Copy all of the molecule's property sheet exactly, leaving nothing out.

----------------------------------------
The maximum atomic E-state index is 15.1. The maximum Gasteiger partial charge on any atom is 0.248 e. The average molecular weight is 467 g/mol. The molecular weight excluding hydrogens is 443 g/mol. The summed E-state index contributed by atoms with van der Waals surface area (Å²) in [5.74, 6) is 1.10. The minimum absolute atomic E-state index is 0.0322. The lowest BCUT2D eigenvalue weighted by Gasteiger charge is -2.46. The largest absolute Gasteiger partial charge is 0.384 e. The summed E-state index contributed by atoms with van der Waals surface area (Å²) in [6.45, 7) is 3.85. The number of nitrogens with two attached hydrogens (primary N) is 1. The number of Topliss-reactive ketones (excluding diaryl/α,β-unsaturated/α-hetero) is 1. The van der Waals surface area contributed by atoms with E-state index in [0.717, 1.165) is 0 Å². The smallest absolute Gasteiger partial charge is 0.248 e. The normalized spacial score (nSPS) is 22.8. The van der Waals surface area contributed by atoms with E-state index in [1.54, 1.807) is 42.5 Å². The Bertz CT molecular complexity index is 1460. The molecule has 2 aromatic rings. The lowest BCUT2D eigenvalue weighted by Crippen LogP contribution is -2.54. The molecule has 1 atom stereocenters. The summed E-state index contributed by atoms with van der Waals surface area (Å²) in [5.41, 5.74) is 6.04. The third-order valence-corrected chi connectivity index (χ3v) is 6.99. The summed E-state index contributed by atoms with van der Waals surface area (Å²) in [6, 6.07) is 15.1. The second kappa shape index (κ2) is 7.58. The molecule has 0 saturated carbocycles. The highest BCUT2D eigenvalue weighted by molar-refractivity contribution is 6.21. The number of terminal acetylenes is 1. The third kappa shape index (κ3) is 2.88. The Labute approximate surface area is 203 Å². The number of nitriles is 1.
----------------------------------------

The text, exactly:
The maximum atomic E-state index is 15.1. The maximum Gasteiger partial charge on any atom is 0.248 e. The average molecular weight is 467 g/mol. The molecular weight excluding hydrogens is 443 g/mol. The summed E-state index contributed by atoms with van der Waals surface area (Å²) in [5.74, 6) is 1.10. The minimum absolute atomic E-state index is 0.0322. The lowest BCUT2D eigenvalue weighted by Gasteiger charge is -2.46. The largest absolute Gasteiger partial charge is 0.384 e. The summed E-state index contributed by atoms with van der Waals surface area (Å²) in [6.45, 7) is 3.85. The number of nitrogens with two attached hydrogens (primary N) is 1. The number of Topliss-reactive ketones (excluding diaryl/α,β-unsaturated/α-hetero) is 1. The van der Waals surface area contributed by atoms with E-state index in [0.717, 1.165) is 0 Å². The smallest absolute Gasteiger partial charge is 0.248 e. The normalized spacial score (nSPS) is 22.8. The van der Waals surface area contributed by atoms with E-state index in [1.54, 1.807) is 42.5 Å². The Bertz CT molecular complexity index is 1460. The molecule has 2 aromatic rings. The lowest BCUT2D eigenvalue weighted by Crippen LogP contribution is -2.54. The molecule has 1 atom stereocenters. The summed E-state index contributed by atoms with van der Waals surface area (Å²) in [5.41, 5.74) is 6.04. The third-order valence-corrected chi connectivity index (χ3v) is 6.99. The summed E-state index contributed by atoms with van der Waals surface area (Å²) in [6, 6.07) is 15.1. The second kappa shape index (κ2) is 7.58. The molecule has 0 saturated carbocycles. The highest BCUT2D eigenvalue weighted by molar-refractivity contribution is 6.21. The number of terminal acetylenes is 1. The third kappa shape index (κ3) is 2.88. The Labute approximate surface area is 203 Å². The number of nitriles is 1.